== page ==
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Discussion of Persian Gulf conflicts and different definitions of victory

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  1. 1. 1 of 8 John Rosenbalm 20APR2009 Persian Gulf Wars: What Will Victory Look Like When Saddam Hussein annexed Kuwait in August of 1990, he opened the floodgates of what would become the newest iteration of modern war. This war was unlike the modern wars before it. The United States came into this conflict with weapons of unimaginable cost and technology and no other superpower to slow or oppose it. Indeed, the United States began this war with the full force of the United Nations behind it. Iraq found itself outgunned from the onset. This war looked to be an extremely short but bloody conflict, pitting the technological, economic, and political power of the United States and United Nations against the regional numerical superiority, disregard for international conventions of war, and “home-field advantage” of Iraq. Almost 20 years later American Soldiers are still embroiled in this conflict with little end or resolution in sight; the Persian Gulf War is not two separate conflicts as common conception sees it - this war is one conflict with a twelve year tactical hiatus. Previous modern wars had clear lines between the front and home, clear beginnings and ends, and clear victories. This war has none of these features. The advent of this new “Ultramodern” warfare must lead to the redefinition of our terms of victory, strategy, and military, as well as a reevaluation of the United States’ goals and means of accomplishing them, not only in Iraq but also around the world. From a purely tactical level, the gulf conflict was and still is tremendously successful for the Coalition forces. Tactical conflict is the action of individual military units and Soldiers on the battlefield, usually it is best to measure this level of conflict in casualties both sustained and inflicted, as well as in territory taken or lost. Only 379 Coalition Soldiers died during the first operational period of 2 August 1990 – 28 February 1991, and only 190 of these Soldiers were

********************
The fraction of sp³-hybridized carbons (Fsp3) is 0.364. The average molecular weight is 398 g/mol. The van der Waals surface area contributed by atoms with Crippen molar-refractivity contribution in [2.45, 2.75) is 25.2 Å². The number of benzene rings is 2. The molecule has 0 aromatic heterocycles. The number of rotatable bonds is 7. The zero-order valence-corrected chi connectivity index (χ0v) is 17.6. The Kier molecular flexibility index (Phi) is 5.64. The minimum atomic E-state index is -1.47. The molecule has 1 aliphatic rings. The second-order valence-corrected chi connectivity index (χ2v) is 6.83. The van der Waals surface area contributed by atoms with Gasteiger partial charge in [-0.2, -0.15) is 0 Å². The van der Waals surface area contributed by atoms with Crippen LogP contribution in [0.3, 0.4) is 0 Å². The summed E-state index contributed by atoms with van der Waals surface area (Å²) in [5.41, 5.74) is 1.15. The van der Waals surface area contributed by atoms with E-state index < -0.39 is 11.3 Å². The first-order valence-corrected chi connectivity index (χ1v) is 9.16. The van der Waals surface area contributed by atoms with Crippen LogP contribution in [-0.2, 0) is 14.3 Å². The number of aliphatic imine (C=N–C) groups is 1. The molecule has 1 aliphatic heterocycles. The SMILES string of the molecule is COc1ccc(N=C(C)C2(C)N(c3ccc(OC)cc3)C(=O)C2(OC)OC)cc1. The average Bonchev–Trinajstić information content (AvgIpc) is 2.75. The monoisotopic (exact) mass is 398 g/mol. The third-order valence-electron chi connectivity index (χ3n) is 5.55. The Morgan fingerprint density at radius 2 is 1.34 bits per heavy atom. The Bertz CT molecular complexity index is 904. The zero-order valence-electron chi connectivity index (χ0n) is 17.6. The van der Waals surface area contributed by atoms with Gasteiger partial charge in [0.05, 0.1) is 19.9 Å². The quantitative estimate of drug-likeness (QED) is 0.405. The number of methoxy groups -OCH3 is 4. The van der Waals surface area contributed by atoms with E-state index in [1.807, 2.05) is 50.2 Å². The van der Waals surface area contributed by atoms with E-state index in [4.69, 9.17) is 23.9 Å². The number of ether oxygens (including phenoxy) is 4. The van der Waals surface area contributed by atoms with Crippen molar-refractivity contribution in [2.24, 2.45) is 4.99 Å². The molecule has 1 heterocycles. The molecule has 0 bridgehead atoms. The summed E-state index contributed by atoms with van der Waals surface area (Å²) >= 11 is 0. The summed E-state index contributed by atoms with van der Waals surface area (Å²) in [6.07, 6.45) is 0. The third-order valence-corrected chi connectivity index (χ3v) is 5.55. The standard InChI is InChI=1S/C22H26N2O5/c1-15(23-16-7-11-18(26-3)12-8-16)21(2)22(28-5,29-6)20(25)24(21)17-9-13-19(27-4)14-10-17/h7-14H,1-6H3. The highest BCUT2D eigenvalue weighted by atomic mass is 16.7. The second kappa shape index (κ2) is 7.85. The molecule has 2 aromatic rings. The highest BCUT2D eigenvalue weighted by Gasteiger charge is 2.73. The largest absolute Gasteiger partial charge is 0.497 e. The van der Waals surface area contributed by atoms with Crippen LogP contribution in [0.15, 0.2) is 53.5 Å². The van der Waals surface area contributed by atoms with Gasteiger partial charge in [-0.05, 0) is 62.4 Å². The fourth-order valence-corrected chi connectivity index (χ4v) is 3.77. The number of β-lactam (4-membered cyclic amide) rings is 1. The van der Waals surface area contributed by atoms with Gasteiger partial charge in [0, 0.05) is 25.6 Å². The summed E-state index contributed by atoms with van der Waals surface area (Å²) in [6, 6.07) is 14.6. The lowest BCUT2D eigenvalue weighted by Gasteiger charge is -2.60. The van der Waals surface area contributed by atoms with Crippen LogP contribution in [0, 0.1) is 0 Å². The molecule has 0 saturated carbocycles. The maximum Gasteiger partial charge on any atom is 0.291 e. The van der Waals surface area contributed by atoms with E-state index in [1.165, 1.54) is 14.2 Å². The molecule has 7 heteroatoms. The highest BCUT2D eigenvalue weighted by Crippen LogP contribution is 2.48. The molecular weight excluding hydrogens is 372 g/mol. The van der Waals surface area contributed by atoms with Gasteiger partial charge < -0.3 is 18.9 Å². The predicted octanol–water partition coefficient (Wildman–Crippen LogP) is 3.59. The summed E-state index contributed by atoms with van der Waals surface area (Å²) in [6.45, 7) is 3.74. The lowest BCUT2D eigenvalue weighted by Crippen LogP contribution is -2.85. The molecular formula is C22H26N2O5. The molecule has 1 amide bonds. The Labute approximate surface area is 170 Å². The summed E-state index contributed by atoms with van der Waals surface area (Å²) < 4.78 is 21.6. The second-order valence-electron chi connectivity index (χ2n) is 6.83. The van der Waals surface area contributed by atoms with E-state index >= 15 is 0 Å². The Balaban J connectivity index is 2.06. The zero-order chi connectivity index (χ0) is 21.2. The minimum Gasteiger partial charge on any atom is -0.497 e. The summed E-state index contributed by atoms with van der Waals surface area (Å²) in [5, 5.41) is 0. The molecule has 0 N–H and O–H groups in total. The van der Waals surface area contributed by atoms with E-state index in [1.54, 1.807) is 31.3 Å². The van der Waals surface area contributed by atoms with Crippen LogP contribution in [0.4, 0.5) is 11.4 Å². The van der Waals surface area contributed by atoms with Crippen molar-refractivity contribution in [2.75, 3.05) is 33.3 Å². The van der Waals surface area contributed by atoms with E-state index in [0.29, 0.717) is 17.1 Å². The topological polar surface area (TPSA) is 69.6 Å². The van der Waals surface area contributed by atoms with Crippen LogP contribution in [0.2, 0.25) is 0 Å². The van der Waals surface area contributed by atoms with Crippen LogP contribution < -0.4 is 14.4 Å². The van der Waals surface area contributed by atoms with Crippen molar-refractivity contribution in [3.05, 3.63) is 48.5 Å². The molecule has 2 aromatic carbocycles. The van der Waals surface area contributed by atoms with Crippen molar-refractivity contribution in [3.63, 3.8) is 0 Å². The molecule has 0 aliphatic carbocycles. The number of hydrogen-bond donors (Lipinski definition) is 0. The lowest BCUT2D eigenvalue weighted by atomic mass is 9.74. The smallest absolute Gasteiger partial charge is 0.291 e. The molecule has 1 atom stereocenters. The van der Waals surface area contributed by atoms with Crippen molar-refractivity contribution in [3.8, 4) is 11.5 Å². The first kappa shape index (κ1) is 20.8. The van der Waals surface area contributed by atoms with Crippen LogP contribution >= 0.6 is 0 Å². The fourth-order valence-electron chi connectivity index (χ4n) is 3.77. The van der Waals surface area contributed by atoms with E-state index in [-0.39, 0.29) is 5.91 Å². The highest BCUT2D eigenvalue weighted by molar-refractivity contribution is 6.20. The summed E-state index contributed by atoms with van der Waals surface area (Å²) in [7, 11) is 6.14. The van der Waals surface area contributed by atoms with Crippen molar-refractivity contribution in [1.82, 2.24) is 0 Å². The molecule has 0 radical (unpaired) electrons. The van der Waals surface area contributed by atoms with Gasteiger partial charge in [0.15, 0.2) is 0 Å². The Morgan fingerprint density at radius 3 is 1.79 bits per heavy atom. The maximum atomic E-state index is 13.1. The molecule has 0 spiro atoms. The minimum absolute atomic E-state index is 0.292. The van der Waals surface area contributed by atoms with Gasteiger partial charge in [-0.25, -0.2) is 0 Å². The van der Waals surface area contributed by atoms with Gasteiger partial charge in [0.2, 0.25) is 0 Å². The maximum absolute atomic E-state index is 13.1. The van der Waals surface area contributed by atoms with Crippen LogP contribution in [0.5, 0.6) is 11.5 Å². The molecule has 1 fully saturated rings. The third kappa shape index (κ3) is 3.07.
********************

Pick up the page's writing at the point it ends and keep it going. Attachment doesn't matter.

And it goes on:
2. 2. 2 of 8 killed in action, both numbers were much lower than the pre war estimates of 6,000 – 30,000 killed in action (O’ Hanlon 22). The Iraqi Army lost at the very least around 20,000 killed and 75,000 wounded, with around 86,000 surrendering to the Coalition ground forces (Conetta 2). Coalition forces expelled the Iraqi army from Kuwait and occupied a large portion of southern Iraq. The major causes of this drastic difference were mainly the extreme technologic advantage of Coalition troops and the tactical errors of Iraqi leadership. The majority of Iraqi armored forces used Chinese Type-59 and Type-69 tanks, Soviet-made T-55 tanks from the 1950s and 1960s, and a few T-72 tanks from the 1970s. These machines were not equipped with up-to-date equipment, such as thermal sights or laser rangefinders, and their effectiveness in modern combat was very limited. The Iraqis failed to find an effective countermeasure to the thermal sights of Coalition bombers or tanks and the sabot rounds used by the M1 Abrams, Challenger 1 and the other Coalition tanks. This equipment enabled Coalition tanks to effectively engage and destroy Iraqi tanks from more than three times the distance that Iraqi tanks could engage. Iraqi tank crews used outdated steel penetrators against the advanced armor of US and British tanks with minimal effect. The Iraqi forces also failed to utilize the advantage of using urban warfare, for example, fighting within Kuwait City would have inflicted significant and unacceptable casualties on the attacking forces. Urban combat reduces the range at which fighting occurs and can negate some of the technological advantage that well equipped forces enjoy. Iraqi forces also tried to copy the 1950s Soviet doctrine of mass attacks, but the implementation failed due to the lack of skill of their commanders and the preventive Coalition air strikes on communication centers and command bunkers. In the second operational period of the conflict, from 20 March 2003 to the present, 4,568 coalition Soldiers have died, 3,662 in combat. Iraqi losses are difficult to estimate, but range